Monday, October 15, 2007

Harvesting Cash: Cotton Farms & The Iron Triangle

What's wrong with cotton subsidies? Let's count the ways, using information from the WSJ editorial today "The Cotton Club":

1. Cotton subsidies primarily benefits large corporate farms and their wealthy owners. Of the $19.1 billion that was paid out from 1995-2005, the top 10% of cotton-subsidy recipients got more than 80%, or almost $15.5 billion. The bottom 80% of recipients had to make do with $1.4 billion.

2. Cotton subsidies are a brazen wealth transfer from the tax-paying middle class to fat cats, i.e. it's a form of corporate welfare, which creates a damaging, corporate dependency on the public's money.

3. Because cotton subsidies eliminate risk and reward production, U.S. cotton growers produce so much cotton that we export 70-80% of our cotton, which creates a glut on world markets and depresses world cotton prices.

4. Cotton subsidies in the U.S. have devastating effects on poor cotton farmers in Africa, because U.S. cotton farmers compete with them and dump so much subsidized cotton on the world market that it depresses world prices, and thereby depresses African farm income from cotton. It is estimated that some 10 million Africans (living on less than $1 per day) could see their incomes from growing cotton increase 8% to 20% if the U.S. reformed its subsidies, and world supplies and the world price of cotton returned to market levels.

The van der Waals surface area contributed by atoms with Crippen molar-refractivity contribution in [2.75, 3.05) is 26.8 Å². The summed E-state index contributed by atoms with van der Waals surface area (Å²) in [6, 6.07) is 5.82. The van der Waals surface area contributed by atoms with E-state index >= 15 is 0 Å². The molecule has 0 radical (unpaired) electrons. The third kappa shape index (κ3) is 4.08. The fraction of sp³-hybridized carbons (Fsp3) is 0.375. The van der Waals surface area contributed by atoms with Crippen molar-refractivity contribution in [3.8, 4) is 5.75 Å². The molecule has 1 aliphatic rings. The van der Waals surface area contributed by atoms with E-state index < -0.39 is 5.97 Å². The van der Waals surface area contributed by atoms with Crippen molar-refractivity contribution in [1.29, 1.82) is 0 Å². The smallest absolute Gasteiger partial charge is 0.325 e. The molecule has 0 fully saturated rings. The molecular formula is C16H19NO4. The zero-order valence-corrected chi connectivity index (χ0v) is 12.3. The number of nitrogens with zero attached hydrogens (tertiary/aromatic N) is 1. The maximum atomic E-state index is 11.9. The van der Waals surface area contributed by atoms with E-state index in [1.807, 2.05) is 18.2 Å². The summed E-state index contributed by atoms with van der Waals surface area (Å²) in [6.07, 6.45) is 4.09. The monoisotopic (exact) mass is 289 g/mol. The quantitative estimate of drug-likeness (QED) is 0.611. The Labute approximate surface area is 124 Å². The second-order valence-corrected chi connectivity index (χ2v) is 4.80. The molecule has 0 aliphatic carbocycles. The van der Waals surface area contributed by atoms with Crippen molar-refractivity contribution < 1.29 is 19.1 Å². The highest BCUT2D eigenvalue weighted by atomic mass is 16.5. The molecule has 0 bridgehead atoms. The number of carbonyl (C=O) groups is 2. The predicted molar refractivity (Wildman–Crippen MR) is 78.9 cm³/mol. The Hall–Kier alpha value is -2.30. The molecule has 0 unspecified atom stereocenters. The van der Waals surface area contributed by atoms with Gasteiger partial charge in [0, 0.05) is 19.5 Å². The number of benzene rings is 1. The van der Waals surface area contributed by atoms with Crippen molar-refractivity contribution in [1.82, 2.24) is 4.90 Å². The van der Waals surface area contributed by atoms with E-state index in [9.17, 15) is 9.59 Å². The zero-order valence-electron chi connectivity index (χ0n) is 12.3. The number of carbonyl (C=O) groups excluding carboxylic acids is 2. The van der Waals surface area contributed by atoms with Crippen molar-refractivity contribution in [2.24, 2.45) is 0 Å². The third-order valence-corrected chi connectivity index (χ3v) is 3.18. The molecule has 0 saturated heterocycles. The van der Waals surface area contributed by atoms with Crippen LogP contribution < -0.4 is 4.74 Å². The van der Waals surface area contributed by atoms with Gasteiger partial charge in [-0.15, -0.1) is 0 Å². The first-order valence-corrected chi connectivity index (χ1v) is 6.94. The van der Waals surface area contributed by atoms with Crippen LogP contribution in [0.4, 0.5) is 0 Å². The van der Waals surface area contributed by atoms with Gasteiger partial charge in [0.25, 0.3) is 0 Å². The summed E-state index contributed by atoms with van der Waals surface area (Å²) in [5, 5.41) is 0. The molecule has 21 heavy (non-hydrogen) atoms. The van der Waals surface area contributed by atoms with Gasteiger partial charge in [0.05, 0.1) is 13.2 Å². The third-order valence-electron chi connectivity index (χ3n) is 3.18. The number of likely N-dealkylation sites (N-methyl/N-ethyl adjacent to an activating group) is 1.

5. Another price of cotton subsidies is damage to U.S. credibility in world trade talks. For example, U.S. farm policies have guaranteed cotton exporters the artificially high domestic price of their crop, and at the same time guaranteed that U.S. mills could buy cotton at the lower world price of cotton, creating a protected U.S. market and worsening the problem of too much U.S. cotton being dumped on world markets.

And what's good about cotton subsidies?

Not much, unless you're a) part of the "Cotton Club" that will receive $3.3 billion of taxpayers' money this year, b) a politician receiving "subsidies" or "kickbacks" (aka campaign contributions) from the Cotton Club, or c) a Department of Agriculture bureaucrat involved in the administration of the cotton subsidy program. In other words, if you're part of the "Iron Triangle," which is behind all farm subsidy programs (special interest farmers, politicians who cater to special interest farmers, and bureaucrats who administer the farmers' subsidies).

3 Comments:

At 10/15/2007 7:59 PM, Anonymous Anonymous said...

I was wondering...When did cotton subsidies start? For example was it during or shortly after World War II, and might the justification at that time have been to ensure that the US could provide materials for US service mens uniforms?

If so, how many other subsidies are there that may have originated with similar justifications?

 
At 10/16/2007 4:29 AM, Anonymous Anonymous said...

anonymous: the big 5 beneficiaries of the US Farm Bill are corn, soy, wheat, cotton, and rice.

 
At 10/16/2007 1:18 PM, Anonymous Sharon Johnson said...

If the editors of the WSJ had really done their homework and not
repeated the biased, distorted information that is routinely circulated about cotton subsidies,
this story would read much differently. The National Cotton Council has a prepared rebuttal to the false arguements that would benefit everyone if read. Before condemning subsidies, try being a farmer and see how long you stay in business. How many US industries have to be given away to foreign soil such as manufacturing before Congress, the White House and the American people wake up. Let's just hope they do so before it is too late.

 

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